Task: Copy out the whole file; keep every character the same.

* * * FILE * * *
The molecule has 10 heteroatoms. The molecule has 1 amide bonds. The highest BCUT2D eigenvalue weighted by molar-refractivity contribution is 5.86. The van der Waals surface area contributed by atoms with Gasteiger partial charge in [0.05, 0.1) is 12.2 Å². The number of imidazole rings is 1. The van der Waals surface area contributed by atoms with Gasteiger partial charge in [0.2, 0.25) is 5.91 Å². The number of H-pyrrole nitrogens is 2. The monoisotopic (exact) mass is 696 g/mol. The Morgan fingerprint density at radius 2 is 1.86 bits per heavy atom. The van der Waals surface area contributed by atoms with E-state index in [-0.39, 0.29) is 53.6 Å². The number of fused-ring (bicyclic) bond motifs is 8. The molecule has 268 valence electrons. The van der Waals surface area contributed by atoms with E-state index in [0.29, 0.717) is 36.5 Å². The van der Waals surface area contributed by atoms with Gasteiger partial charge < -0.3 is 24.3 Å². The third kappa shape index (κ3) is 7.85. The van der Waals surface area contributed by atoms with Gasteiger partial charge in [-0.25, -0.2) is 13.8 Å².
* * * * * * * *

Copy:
The molecule has 10 heteroatoms. The molecule has 1 amide bonds. The highest BCUT2D eigenvalue weighted by molar-refractivity contribution is 5.86. The van der Waals surface area contributed by atoms with Gasteiger partial charge in [0.05, 0.1) is 12.2 Å². The number of imidazole rings is 1. The van der Waals surface area contributed by atoms with Gasteiger partial charge in [0.2, 0.25) is 5.91 Å². The number of H-pyrrole nitrogens is 2. The monoisotopic (exact) mass is 696 g/mol. The Morgan fingerprint density at radius 2 is 1.86 bits per heavy atom. The van der Waals surface area contributed by atoms with E-state index in [-0.39, 0.29) is 53.6 Å². The number of fused-ring (bicyclic) bond motifs is 8. The molecule has 268 valence electrons. The van der Waals surface area contributed by atoms with E-state index in [0.29, 0.717) is 36.5 Å². The van der Waals surface area contributed by atoms with Gasteiger partial charge < -0.3 is 24.3 Å². The third kappa shape index (κ3) is 7.85. The van der Waals surface area contributed by atoms with Gasteiger partial charge in [-0.25, -0.2) is 13.8 Å².